• tRNA (transfer RNA) – non-coding strands of RNA that carry amino acids to protein-building ribosomes
  • Translation – process by which mRNA is used to synthesize proteins

 

Related Vocabulary:

  • Adenine
  • Amino acid
  • Anticodon
  • Chromosomal mutation
  • Codon chart
  • Cytosine
  • Deletion mutation (chromosomal)
  • Deletion mutation (gene)
  • DNA triplet (codon)
  • Duplication mutation (chromosomal)
  • Frameshift mutation (gene)
  • Gene mutation
  • Guanine
  • Helicase
  • Insertion mutation (gene)
  • Inversion mutation (chromosomal)
  • Missense mutation
  • Nonsense mutation
  • Nuclear pore
  • Point mutation (gene)
  • Production
  • Protein folding
  • RNA polymerase
  • Rough endoplasmic reticulum
  • Silent mutation
  • Smooth endoplasmic reticulum
  • Substitution mutation (gene)
  • Synthesis
  • Thymine
  • Translocation mutation (chromosomal)
  • Uracil
Unit Assessment Items System Resources Other Resources

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Unit Assessment Items that have been published by your district may be accessed through Search All Components in the District Resources tab. Assessment items may also be found using the Assessment Center if your district has granted access to that tool.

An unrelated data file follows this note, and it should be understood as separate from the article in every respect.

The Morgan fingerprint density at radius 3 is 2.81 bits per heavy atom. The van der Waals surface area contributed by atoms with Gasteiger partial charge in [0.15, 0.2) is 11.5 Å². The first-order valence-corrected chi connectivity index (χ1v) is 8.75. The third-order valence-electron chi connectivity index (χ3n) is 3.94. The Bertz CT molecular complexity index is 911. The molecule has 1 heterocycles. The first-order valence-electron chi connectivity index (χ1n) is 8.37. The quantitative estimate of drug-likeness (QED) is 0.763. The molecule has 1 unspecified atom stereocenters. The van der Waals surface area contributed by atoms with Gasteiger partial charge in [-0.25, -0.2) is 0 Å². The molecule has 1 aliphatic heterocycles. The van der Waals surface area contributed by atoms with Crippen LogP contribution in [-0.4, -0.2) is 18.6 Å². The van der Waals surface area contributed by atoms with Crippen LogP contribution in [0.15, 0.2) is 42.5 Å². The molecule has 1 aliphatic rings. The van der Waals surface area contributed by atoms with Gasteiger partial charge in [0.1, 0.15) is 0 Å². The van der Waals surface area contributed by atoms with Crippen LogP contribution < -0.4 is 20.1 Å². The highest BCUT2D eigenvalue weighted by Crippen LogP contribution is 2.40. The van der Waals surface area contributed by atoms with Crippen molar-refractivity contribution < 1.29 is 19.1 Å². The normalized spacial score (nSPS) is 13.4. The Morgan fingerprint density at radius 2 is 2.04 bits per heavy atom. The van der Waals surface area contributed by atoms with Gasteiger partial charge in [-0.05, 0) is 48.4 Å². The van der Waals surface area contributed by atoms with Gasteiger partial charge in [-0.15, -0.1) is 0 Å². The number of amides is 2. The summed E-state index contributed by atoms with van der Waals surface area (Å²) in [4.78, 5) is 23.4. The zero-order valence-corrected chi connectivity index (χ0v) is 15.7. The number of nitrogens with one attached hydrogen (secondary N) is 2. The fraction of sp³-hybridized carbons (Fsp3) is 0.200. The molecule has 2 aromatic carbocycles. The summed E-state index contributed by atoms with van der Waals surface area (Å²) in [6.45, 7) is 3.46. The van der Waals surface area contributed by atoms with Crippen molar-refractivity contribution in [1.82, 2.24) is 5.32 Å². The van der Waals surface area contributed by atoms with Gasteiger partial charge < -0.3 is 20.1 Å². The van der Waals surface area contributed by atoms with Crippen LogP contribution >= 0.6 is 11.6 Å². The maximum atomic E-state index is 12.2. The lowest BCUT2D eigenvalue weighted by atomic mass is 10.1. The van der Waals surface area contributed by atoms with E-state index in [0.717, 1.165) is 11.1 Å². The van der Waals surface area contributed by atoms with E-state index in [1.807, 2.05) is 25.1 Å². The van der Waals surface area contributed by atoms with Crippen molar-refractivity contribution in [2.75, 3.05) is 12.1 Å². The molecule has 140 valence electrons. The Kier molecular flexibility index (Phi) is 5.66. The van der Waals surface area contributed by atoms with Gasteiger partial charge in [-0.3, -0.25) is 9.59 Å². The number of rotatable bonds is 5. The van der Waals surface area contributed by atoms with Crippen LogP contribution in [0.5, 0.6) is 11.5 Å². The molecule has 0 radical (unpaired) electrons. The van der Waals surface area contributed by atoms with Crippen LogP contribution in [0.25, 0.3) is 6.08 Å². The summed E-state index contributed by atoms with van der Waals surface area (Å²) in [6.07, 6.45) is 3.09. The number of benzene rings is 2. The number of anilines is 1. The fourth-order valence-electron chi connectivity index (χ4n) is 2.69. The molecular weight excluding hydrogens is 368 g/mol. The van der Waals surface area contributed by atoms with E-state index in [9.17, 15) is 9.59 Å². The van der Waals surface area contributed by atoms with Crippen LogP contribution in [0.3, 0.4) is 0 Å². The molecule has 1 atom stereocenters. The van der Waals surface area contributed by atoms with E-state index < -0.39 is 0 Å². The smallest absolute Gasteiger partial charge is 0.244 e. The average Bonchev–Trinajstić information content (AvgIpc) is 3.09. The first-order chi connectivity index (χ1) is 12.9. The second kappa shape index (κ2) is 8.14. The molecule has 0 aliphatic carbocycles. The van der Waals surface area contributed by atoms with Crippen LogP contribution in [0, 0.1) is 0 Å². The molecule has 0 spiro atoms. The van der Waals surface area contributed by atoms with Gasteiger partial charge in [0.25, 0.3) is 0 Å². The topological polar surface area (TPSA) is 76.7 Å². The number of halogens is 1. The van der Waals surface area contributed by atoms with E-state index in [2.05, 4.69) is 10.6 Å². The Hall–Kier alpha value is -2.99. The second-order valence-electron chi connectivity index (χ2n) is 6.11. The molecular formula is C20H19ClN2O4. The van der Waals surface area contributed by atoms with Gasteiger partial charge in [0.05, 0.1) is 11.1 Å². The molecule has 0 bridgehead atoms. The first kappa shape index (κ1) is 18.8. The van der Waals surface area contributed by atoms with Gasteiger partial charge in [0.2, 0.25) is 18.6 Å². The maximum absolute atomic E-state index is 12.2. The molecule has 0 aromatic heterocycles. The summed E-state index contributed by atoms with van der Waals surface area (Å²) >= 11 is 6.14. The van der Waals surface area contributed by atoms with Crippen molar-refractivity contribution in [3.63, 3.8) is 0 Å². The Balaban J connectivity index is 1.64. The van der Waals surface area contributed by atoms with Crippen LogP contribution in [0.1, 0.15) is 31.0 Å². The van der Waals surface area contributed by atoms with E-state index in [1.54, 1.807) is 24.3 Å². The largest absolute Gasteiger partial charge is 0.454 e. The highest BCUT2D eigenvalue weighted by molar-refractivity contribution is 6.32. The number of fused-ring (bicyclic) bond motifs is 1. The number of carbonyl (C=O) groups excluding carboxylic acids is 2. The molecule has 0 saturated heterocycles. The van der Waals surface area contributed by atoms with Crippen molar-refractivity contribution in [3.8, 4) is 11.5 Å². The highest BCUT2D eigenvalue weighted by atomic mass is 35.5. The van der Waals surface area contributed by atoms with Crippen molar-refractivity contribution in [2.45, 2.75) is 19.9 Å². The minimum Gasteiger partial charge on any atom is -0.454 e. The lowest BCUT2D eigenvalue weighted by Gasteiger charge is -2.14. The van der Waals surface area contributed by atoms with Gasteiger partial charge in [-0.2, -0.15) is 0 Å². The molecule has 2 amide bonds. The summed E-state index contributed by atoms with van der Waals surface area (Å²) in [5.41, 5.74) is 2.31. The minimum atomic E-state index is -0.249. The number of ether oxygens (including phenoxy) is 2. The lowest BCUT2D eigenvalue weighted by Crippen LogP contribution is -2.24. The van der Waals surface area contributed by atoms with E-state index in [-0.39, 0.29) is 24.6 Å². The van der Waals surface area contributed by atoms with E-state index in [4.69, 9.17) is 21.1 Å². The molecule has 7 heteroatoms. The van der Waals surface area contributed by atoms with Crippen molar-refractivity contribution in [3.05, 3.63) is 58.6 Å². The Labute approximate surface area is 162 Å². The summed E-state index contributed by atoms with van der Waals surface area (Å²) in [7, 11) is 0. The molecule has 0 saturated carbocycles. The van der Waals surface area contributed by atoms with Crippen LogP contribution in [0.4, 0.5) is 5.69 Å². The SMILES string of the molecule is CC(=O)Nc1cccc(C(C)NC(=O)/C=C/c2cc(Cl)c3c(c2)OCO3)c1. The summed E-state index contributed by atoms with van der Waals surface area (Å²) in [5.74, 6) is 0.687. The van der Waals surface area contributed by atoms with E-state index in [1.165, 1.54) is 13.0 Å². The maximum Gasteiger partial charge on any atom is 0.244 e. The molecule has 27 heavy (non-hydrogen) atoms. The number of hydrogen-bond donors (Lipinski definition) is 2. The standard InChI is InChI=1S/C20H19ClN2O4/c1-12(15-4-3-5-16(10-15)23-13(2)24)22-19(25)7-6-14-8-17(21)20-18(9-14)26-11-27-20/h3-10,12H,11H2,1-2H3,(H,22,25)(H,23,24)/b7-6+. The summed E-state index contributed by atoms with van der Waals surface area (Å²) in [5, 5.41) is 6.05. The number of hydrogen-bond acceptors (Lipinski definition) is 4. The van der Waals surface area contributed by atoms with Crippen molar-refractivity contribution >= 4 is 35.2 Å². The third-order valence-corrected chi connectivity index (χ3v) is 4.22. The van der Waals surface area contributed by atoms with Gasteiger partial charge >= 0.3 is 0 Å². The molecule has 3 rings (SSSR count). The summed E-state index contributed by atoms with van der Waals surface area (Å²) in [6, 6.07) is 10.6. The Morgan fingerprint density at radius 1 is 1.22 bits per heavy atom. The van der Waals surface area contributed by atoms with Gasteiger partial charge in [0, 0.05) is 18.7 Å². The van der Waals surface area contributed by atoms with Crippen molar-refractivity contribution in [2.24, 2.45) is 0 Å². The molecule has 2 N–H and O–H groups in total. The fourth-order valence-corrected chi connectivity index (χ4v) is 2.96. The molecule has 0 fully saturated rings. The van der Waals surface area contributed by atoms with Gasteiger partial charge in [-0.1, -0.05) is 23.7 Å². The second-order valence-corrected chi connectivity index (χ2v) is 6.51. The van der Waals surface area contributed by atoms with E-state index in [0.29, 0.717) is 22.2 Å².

System Resources may be accessed through Search All Components in the District Resources Tab.

State:

Texas Education Agency – Texas Safety Standards

http://www.tea.state.tx.us/index2.aspx?id=5483 (look under Documents)

 

Texas Gateway for Online Resources by TEA – Genetic Mutations

https://www.texasgateway.org/resource/genetic-mutations

 

Texas Gateway for Online Resources by TEA – Mechanisms of Genetics: DNA Changes

https://www.texasgateway.org/resource/mechanisms-genetics-dna-changes

 

Texas Gateway for Online Resources by TEA – Mechanisms of Genetics: Protein Synthesis

https://www.texasgateway.org/resource/mechanisms-genetics-protein-synthesis

 

Texas Gateway for Online Resources by TEA – OnTRACK Scientific Process Skills

https://www.texasgateway.org/binder/ontrack-scientific-process-skills

 

Texas Gateway for Online Resources by TEA – Protein Synthesis

https://www.texasgateway.org/resource/protein-synthesis


TAUGHT DIRECTLY TEKS

TEKS intended to be explicitly taught in this unit.

TEKS/SE Legend:

  • Knowledge and Skills Statements (TEKS) identified by TEA are in italicized, bolded, black text.
  • Student Expectations (TEKS) identified by TEA are in bolded, black text.
  • Student Expectations (TEKS) are labeled Readiness as identified by TEA of the assessed curriculum.
  • Student Expectations (TEKS) are labeled Supporting as identified by TEA of the assessed curriculum.
  • Student Expectations (TEKS) are labeled Process standards as identified by TEA of the assessed curriculum.